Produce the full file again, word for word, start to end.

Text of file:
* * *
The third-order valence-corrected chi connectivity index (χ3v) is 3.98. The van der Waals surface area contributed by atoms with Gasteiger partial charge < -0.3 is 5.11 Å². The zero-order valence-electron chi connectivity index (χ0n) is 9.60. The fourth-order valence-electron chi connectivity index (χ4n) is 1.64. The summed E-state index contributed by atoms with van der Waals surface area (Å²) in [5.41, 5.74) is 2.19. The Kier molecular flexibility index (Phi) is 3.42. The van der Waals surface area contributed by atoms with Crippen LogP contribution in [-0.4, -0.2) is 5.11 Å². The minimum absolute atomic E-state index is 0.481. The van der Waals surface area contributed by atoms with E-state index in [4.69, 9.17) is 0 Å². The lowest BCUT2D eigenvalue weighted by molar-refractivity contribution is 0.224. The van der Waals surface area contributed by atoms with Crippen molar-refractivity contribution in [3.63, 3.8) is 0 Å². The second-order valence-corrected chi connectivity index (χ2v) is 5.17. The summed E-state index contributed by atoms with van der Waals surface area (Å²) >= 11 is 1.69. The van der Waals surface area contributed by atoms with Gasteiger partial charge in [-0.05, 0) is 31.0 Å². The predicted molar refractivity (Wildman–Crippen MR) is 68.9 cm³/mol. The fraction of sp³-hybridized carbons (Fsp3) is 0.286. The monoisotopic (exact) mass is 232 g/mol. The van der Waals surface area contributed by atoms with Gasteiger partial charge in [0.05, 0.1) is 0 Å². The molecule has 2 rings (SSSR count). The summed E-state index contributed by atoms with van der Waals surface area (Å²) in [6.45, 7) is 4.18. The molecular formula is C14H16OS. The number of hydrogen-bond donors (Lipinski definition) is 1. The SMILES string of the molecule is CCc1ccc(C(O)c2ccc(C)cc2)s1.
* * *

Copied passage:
The third-order valence-corrected chi connectivity index (χ3v) is 3.98. The van der Waals surface area contributed by atoms with Gasteiger partial charge < -0.3 is 5.11 Å². The zero-order valence-electron chi connectivity index (χ0n) is 9.60. The fourth-order valence-electron chi connectivity index (χ4n) is 1.64. The summed E-state index contributed by atoms with van der Waals surface area (Å²) in [5.41, 5.74) is 2.19. The Kier molecular flexibility index (Phi) is 3.42. The van der Waals surface area contributed by atoms with Crippen LogP contribution in [-0.4, -0.2) is 5.11 Å². The minimum absolute atomic E-state index is 0.481. The van der Waals surface area contributed by atoms with E-state index in [4.69, 9.17) is 0 Å². The lowest BCUT2D eigenvalue weighted by molar-refractivity contribution is 0.224. The van der Waals surface area contributed by atoms with Crippen molar-refractivity contribution in [3.63, 3.8) is 0 Å². The second-order valence-corrected chi connectivity index (χ2v) is 5.17. The summed E-state index contributed by atoms with van der Waals surface area (Å²) >= 11 is 1.69. The van der Waals surface area contributed by atoms with Gasteiger partial charge in [-0.05, 0) is 31.0 Å². The predicted molar refractivity (Wildman–Crippen MR) is 68.9 cm³/mol. The fraction of sp³-hybridized carbons (Fsp3) is 0.286. The monoisotopic (exact) mass is 232 g/mol. The van der Waals surface area contributed by atoms with Gasteiger partial charge in [0.05, 0.1) is 0 Å². The molecule has 2 rings (SSSR count). The summed E-state index contributed by atoms with van der Waals surface area (Å²) in [6.45, 7) is 4.18. The molecular formula is C14H16OS. The number of hydrogen-bond donors (Lipinski definition) is 1. The SMILES string of the molecule is CCc1ccc(C(O)c2ccc(C)cc2)s1.